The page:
C'mon, people, are we all six years old?

Let us first admit that all of us know that most people wear underwear. We know this because when people do NOT wear underwear, it is a cause for comment. There are slang terms ("Going commando," etc.) for not wearing underwear; I have not heard any for wearing underwear. Thus not wearing underwear is the marked case.

Let us next admit that most people wear underwear that is, at minimum, the same coverage as a relatively modest bathing suit. How do we know this? A quick investigation of any mass-market store (e.g. Target) shows that the ratio of "bikini," "hipster," or "brief" styles of women's underwear stocked is roughly double the amount of thong underwear stocked (by number, not volume, obviously). Retailers stock items in proportion to their sales.

Given this knowledge, and the knowledge that thong underwear's most typical use case is to avoid a visible panty line, added to the evidence of a FULL SKIRT (= no panty line) we can posit that most people wearing full skirts are most likely not wearing thong underwear. (They may not be wearing granny panties, but they are probably wearing something that could be categorized as "great-aunt panties.")

We also know that these things exist: boy shorts, bike shorts, "shapers" etc., etc. So there are many more types of underwear that do not allow for indecent exposure than there are those that DO.

NOT TO MENTION (as I mention it) that a SIGNIFICANT portion of the women skating in jeans were displaying a "whale tail," which is (as I'm sure you know) the phenomenon where a large portion of the back and sides of a pair of thong underwear is visible above the back waistband of a pair of pants (usually low-riding jeans). And more than a few of the male patrons had visible boxer-shorts waistbands displayed above the waistbands of their pants.

So the ratio of underwear (not counting visible bra straps) displayed by pants-wearing patrons to the underwear displayed by skirt-wearing patrons was something on the order of, oh, I dunno, INFINITE. (I would make a Riemann sphere joke here if I knew anything about the Riemann sphere.)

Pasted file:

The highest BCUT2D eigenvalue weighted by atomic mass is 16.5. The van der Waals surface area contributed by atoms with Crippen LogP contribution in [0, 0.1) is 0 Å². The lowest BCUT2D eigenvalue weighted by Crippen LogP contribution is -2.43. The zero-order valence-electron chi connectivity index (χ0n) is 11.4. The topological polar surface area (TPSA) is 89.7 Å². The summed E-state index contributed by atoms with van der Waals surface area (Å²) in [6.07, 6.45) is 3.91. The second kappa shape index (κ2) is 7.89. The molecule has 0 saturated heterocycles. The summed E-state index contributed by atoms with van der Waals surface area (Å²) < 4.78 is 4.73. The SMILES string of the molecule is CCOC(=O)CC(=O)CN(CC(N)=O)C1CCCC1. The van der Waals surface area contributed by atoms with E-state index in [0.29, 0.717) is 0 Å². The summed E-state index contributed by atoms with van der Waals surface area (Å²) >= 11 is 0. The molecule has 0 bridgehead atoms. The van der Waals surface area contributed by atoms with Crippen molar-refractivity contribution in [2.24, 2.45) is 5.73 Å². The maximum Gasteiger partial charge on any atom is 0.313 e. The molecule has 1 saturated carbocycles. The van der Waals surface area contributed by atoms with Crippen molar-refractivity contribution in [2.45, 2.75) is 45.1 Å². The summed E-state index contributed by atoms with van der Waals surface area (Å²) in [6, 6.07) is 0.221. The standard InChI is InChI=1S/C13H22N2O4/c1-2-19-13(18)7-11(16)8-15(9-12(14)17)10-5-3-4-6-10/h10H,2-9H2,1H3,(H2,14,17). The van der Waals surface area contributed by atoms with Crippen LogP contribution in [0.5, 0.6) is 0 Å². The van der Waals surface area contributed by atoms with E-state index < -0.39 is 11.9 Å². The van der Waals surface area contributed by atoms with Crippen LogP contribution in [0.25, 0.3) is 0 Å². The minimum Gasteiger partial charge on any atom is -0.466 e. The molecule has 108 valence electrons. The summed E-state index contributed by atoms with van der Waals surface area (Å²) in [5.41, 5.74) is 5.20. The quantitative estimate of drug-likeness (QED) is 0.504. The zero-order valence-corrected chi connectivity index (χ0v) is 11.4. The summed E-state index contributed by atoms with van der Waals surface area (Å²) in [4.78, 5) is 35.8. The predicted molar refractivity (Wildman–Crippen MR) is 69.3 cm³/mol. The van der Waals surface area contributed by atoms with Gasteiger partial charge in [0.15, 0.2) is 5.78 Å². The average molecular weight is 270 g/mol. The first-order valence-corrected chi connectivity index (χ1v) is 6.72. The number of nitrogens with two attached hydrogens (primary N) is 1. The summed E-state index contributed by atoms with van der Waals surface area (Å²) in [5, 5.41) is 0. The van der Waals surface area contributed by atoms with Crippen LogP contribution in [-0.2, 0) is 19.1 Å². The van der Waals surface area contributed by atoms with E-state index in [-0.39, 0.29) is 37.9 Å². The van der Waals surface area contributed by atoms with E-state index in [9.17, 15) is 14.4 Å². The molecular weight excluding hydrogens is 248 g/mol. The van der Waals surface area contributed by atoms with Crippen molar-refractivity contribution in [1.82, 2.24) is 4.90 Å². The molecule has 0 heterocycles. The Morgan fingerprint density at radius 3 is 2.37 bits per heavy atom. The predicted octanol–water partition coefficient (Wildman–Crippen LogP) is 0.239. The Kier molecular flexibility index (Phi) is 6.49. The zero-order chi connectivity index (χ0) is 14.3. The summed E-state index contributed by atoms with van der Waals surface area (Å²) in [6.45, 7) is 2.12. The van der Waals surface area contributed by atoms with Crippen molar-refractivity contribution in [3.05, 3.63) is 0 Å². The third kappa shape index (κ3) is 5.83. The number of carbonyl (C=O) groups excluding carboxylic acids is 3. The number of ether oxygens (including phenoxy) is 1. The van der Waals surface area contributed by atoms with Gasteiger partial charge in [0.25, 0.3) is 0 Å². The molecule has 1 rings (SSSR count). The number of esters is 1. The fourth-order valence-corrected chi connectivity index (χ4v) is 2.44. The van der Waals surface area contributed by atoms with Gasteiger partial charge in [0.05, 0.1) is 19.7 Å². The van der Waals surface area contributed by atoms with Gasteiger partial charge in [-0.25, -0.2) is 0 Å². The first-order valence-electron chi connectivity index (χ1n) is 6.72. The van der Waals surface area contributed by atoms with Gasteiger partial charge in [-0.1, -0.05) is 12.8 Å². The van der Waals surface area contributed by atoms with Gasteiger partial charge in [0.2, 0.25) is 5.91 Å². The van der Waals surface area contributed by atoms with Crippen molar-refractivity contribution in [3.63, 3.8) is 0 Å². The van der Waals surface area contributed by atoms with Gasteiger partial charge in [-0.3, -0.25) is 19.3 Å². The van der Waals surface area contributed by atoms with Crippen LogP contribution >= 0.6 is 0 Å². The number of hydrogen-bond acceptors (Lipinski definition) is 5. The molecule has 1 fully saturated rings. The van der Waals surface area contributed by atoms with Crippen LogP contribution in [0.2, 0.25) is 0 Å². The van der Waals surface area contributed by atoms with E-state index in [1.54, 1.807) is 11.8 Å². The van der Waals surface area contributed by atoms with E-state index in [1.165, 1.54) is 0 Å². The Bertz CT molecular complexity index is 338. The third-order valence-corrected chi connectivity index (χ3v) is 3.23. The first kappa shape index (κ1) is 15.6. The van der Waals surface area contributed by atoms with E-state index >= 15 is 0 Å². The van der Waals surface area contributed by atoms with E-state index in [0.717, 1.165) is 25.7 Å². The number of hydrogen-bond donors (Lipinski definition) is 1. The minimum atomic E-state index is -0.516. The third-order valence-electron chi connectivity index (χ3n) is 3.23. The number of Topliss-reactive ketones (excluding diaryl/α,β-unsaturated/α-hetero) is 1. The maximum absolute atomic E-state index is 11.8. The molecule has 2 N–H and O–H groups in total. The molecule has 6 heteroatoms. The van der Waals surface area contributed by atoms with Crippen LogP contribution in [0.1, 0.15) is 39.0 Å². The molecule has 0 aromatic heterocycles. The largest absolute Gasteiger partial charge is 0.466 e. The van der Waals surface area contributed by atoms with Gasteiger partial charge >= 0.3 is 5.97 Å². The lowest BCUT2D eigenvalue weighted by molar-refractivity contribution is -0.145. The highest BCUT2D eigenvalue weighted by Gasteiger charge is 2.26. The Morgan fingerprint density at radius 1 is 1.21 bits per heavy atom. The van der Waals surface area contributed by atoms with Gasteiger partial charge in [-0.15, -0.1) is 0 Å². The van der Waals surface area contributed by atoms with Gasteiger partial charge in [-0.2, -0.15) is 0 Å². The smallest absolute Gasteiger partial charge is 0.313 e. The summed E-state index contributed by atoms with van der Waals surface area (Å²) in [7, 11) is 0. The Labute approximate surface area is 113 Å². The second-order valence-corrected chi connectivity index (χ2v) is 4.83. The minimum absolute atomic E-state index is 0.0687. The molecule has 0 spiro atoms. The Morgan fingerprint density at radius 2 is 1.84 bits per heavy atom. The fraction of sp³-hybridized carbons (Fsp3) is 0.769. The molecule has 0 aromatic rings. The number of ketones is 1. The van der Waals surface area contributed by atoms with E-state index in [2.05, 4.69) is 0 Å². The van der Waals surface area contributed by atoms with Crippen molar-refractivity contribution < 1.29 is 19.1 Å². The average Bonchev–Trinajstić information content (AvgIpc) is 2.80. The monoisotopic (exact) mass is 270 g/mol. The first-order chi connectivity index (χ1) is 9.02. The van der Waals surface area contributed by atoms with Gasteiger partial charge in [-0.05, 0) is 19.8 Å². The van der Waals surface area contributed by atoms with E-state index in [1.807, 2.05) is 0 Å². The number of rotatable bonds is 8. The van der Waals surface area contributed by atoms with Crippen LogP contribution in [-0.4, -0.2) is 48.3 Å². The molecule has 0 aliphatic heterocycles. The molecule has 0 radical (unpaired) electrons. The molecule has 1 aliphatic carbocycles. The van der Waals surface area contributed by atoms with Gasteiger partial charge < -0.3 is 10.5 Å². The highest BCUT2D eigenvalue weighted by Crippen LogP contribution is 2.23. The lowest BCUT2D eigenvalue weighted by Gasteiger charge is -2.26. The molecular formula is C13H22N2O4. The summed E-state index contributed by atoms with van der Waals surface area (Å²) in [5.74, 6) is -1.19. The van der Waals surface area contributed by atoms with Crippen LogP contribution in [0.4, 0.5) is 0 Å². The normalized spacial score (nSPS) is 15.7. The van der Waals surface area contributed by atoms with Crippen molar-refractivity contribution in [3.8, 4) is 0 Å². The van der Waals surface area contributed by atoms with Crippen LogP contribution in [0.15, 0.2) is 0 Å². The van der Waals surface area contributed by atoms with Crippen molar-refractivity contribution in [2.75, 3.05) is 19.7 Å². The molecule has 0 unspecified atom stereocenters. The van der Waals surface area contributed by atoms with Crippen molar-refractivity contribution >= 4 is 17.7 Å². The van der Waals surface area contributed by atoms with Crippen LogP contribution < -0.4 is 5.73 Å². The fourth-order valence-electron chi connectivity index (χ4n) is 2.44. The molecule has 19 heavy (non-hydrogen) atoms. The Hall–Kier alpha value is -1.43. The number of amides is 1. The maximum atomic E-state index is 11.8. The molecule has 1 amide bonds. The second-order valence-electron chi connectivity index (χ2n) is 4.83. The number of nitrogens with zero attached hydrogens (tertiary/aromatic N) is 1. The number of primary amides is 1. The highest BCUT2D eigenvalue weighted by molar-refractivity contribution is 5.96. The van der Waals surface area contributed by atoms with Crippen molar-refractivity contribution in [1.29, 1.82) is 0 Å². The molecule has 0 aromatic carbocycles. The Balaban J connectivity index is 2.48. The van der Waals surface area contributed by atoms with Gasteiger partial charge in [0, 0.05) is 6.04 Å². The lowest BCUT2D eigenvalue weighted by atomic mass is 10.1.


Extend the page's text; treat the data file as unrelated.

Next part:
Given all this, then, could we please lay off the "OMG!!!! Someone might SEE YOUR UNDERWEAR!!!" hand-wringing directed at us skirt- and dress-wearers? I know it's too much to ask the Creepy Guys of the world to cut it out (because if they were self-aware enough to know not to say stuff like this they would not, in fact, be creepy), but, seriously, people. We can wear skirts and dresses and participate in all sorts of normal activities, such as climbing up stepladders, crawling under desks to swap cables, riding bicycles, carrying boxes (up to 70 lbs), and, yes, even go roller-skating.

(I think this was a different rant than the one commenters on yesterday's post were expecting … sorry about that. I promise to rant about actual makes and models of underwear in some future post.)

A Dress A Day: An Artist's Rendering

So, didja miss me? Sorry to be AWOL for most of last week — I was at Pop!Tech08, and Pop!Tech is the kind of conference that is so engrossing you forget about the entire outside world, including your sadly neglected blog.

I talked for five minutes (and possibly some seconds over, although nobody would tell me how many). One of the many cool things about Pop!Tech is that they have a real live artist interpreting all the talks … Peter Durand, from alphachimp.

So I wore this dress:

liberty shirtdress

And this is the artist's rendering:

wordnik dress

I should point out that I wore blue tights and brown shoes, and not brown tights and blue shoes as shown in the picture, but I think that's permissible artistic license. And it's not like I *wouldn't* have worn perfectly matching blue shoes if I only had a pair …

Cool, huh? I think the artist really rose to the occasion — and remember, I spoke for FIVE MINUTES, so he had just that long to do this picture in!

With any luck this week we will return to our regularly scheduled dress blogging. Also: I'm working on a rant about underwear: do you guys want to read it?

An Interesting Failure

Simplicity 4561

I can't remember when I bought this pattern, but it was recently, and I was so excited about it … the simple bodice plus the pocketed skirt seemed PERFECT. I even made a special trip to Vogue Fabrics to buy black denim! But what I got was this:

Not what I pictured

Unfortunately, the neck is too low, and the soft pleats, when made in denim, stick out in a bunchy and annoying way.

And here's the back, with more bunchy pleats:

Not what I pictured

The pockets are edged with metal zipper (and now I'm not so upset that the waist seam didn't match exactly when I put in the side zipper):

Not what I pictured

And I used the last of my Futura-font fabric to make the neck facing (I figured it pops up every once in a while [yes, even with tacking it at the side seams and understitching] so I might as well make it fun):